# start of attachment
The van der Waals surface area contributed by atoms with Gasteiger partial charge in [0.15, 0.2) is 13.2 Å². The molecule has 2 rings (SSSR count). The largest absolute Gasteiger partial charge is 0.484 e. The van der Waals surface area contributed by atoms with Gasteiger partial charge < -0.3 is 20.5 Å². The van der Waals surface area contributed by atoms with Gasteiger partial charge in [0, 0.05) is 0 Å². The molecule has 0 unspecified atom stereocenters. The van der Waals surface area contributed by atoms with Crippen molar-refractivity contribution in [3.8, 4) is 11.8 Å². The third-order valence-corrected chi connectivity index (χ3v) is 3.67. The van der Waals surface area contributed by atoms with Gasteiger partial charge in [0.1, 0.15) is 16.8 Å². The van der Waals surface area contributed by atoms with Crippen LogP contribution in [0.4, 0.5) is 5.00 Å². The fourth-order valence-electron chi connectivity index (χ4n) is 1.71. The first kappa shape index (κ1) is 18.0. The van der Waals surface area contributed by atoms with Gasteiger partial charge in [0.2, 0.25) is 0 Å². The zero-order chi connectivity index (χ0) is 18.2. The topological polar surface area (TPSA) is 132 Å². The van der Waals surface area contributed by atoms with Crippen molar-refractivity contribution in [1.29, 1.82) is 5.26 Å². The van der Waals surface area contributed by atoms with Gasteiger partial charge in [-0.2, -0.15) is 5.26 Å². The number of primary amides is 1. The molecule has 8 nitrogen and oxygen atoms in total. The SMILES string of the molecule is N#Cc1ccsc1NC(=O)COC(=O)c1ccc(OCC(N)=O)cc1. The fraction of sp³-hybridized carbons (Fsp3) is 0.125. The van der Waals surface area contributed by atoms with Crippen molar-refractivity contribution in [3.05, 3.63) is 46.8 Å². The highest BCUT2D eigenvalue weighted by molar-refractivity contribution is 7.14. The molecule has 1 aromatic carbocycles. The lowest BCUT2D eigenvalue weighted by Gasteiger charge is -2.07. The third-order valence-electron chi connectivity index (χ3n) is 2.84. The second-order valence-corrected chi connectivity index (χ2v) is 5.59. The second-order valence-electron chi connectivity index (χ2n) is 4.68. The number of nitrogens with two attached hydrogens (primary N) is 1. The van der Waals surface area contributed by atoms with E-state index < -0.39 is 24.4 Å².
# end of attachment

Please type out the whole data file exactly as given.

The van der Waals surface area contributed by atoms with Gasteiger partial charge in [0.15, 0.2) is 13.2 Å². The molecule has 2 rings (SSSR count). The largest absolute Gasteiger partial charge is 0.484 e. The van der Waals surface area contributed by atoms with Gasteiger partial charge < -0.3 is 20.5 Å². The van der Waals surface area contributed by atoms with Gasteiger partial charge in [0, 0.05) is 0 Å². The molecule has 0 unspecified atom stereocenters. The van der Waals surface area contributed by atoms with Crippen molar-refractivity contribution in [3.8, 4) is 11.8 Å². The third-order valence-corrected chi connectivity index (χ3v) is 3.67. The van der Waals surface area contributed by atoms with Gasteiger partial charge in [0.1, 0.15) is 16.8 Å². The van der Waals surface area contributed by atoms with Crippen LogP contribution in [0.4, 0.5) is 5.00 Å². The fourth-order valence-electron chi connectivity index (χ4n) is 1.71. The first kappa shape index (κ1) is 18.0. The van der Waals surface area contributed by atoms with Gasteiger partial charge in [0.2, 0.25) is 0 Å². The zero-order chi connectivity index (χ0) is 18.2. The topological polar surface area (TPSA) is 132 Å². The van der Waals surface area contributed by atoms with Crippen molar-refractivity contribution in [1.29, 1.82) is 5.26 Å². The van der Waals surface area contributed by atoms with Gasteiger partial charge in [-0.2, -0.15) is 5.26 Å². The number of primary amides is 1. The molecule has 8 nitrogen and oxygen atoms in total. The SMILES string of the molecule is N#Cc1ccsc1NC(=O)COC(=O)c1ccc(OCC(N)=O)cc1. The fraction of sp³-hybridized carbons (Fsp3) is 0.125. The van der Waals surface area contributed by atoms with Crippen molar-refractivity contribution in [3.05, 3.63) is 46.8 Å². The highest BCUT2D eigenvalue weighted by molar-refractivity contribution is 7.14. The molecule has 1 aromatic carbocycles. The lowest BCUT2D eigenvalue weighted by Gasteiger charge is -2.07. The third-order valence-electron chi connectivity index (χ3n) is 2.84. The second-order valence-corrected chi connectivity index (χ2v) is 5.59. The second-order valence-electron chi connectivity index (χ2n) is 4.68. The number of nitrogens with two attached hydrogens (primary N) is 1. The van der Waals surface area contributed by atoms with E-state index < -0.39 is 24.4 Å².